Pregnancy may be delayed because of stress
A new study, published in the journal Human Reproduction, March 24, 2014, shows that stress can undermine female fertility.
For a year, the study team monitored a group of women who were trying to conceive a child. The team examined their saliva for a stress-related enzyme, called alpha-amylase, and at the same time recorded how successful they were in getting pregnant, in order to assess the correlation between infertility and the amount of stress.
The findings indicate that for women with increased levels of the enzyme in their saliva, the risk of infertility is twice higher.
The research was based on the data gathered from about 500 couples who were only beginning their attempt to conceive a child. A special nursing team came to the couples’ homes to fill in the relevant questionnaires and to show the women how to apply saliva-collection kits.
Saliva was collected two times – at the beginning of the study and about a month after that (at the end of the women’s first menstrual period). The samples were taken early in the morning, so that the result was unaffected by coffee, cigarettes or alcohol.
The team tracked the couples under study for up to 12 months and recorded if the women managed to get pregnant. By the end of the twelve-month period, 87% of them successfully conceived. When the results were adjusted for such factors as race, age, income, consumption of caffeine, tobacco and alcohol, the team discovered that fertility of the women with the highest level of the stress-related enzyme was reduced by 29% as compared to those with the lowest level of alpha-amylase. Women from both groups had sex almost equally often, so frequency of intercourse didn’t affect the results.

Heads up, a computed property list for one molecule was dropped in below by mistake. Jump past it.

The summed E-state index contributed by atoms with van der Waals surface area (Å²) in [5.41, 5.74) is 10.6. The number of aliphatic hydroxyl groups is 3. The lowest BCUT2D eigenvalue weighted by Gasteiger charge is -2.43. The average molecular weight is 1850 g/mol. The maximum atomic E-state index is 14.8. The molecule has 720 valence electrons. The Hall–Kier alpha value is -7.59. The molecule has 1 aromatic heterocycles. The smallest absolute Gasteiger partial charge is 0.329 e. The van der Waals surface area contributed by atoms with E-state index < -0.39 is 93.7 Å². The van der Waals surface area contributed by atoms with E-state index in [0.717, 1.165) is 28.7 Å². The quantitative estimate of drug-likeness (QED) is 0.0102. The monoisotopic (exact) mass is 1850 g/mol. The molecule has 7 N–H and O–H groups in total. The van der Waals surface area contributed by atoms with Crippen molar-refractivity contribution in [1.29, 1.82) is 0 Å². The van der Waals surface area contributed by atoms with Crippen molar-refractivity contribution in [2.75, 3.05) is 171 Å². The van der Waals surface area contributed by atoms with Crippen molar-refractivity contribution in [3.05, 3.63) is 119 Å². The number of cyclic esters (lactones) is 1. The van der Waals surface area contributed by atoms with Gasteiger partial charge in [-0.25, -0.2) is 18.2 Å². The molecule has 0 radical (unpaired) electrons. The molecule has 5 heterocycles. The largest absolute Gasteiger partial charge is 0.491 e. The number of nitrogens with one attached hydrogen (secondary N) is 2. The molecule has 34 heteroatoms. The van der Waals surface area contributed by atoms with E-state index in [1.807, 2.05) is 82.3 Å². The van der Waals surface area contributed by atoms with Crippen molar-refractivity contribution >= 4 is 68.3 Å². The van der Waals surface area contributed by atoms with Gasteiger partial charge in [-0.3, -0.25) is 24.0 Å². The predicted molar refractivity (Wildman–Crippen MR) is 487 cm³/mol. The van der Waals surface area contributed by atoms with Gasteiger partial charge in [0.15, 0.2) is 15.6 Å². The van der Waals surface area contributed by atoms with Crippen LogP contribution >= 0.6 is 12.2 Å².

The main message of the study is that if a woman has been trying to conceive a child for several months and without any results, she should examine her lifestyle and estimate the level of stress she is subjected to. If there is a high amount of stress in her life, it may be beneficial for her to take a stress management course.
One of the problems is that there are no validated measurable indicators or established questionnaires to assess stress levels, so healthcare professionals and scientists will have to validate some tools in order to make further progress in this area, thinks Dr. Suleena Kansal Kalra, a reproductive endocrinology and infertility specialist, University of Pennsylvania.
Still, the authors of the study emphasize that stress is not the only reason for female infertility. The main proved infertility factors are age (over thirty-five) and smoking. The scientists are are also beginning to suspect excess weight of reducing the chances of pregnancy.
Data on men was also collected during the research, but it hasn’t been analyzed yet, so the relationship between a man’s stress and a couple’s fertility is still unclear.